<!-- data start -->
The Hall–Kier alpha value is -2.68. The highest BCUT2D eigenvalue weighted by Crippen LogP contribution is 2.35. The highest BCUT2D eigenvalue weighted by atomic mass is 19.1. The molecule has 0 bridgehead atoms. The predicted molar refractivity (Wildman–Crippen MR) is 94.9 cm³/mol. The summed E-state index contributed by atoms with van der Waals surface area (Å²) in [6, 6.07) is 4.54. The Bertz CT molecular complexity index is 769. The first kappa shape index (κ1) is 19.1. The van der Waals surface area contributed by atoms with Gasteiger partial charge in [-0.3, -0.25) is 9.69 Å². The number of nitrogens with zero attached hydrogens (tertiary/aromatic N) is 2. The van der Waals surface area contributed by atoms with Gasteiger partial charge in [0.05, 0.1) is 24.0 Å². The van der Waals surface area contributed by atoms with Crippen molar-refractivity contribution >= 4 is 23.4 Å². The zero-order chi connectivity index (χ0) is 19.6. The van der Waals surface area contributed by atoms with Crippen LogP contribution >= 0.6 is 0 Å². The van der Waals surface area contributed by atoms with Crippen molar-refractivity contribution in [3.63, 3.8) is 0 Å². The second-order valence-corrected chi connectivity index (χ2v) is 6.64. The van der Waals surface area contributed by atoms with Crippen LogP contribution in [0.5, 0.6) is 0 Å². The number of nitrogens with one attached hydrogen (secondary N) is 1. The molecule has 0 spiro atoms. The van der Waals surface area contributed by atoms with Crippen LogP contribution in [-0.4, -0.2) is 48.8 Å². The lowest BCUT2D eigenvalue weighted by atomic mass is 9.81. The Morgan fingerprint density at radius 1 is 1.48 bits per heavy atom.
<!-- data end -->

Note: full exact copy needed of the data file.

The Hall–Kier alpha value is -2.68. The highest BCUT2D eigenvalue weighted by Crippen LogP contribution is 2.35. The highest BCUT2D eigenvalue weighted by atomic mass is 19.1. The molecule has 0 bridgehead atoms. The predicted molar refractivity (Wildman–Crippen MR) is 94.9 cm³/mol. The summed E-state index contributed by atoms with van der Waals surface area (Å²) in [6, 6.07) is 4.54. The Bertz CT molecular complexity index is 769. The first kappa shape index (κ1) is 19.1. The van der Waals surface area contributed by atoms with Gasteiger partial charge in [-0.3, -0.25) is 9.69 Å². The number of nitrogens with zero attached hydrogens (tertiary/aromatic N) is 2. The van der Waals surface area contributed by atoms with Gasteiger partial charge in [0.05, 0.1) is 24.0 Å². The van der Waals surface area contributed by atoms with Crippen molar-refractivity contribution >= 4 is 23.4 Å². The zero-order chi connectivity index (χ0) is 19.6. The van der Waals surface area contributed by atoms with Crippen LogP contribution >= 0.6 is 0 Å². The van der Waals surface area contributed by atoms with Crippen molar-refractivity contribution in [3.63, 3.8) is 0 Å². The second-order valence-corrected chi connectivity index (χ2v) is 6.64. The van der Waals surface area contributed by atoms with Crippen LogP contribution in [0.5, 0.6) is 0 Å². The number of nitrogens with one attached hydrogen (secondary N) is 1. The molecule has 0 spiro atoms. The van der Waals surface area contributed by atoms with Crippen LogP contribution in [-0.4, -0.2) is 48.8 Å². The lowest BCUT2D eigenvalue weighted by atomic mass is 9.81. The Morgan fingerprint density at radius 1 is 1.48 bits per heavy atom.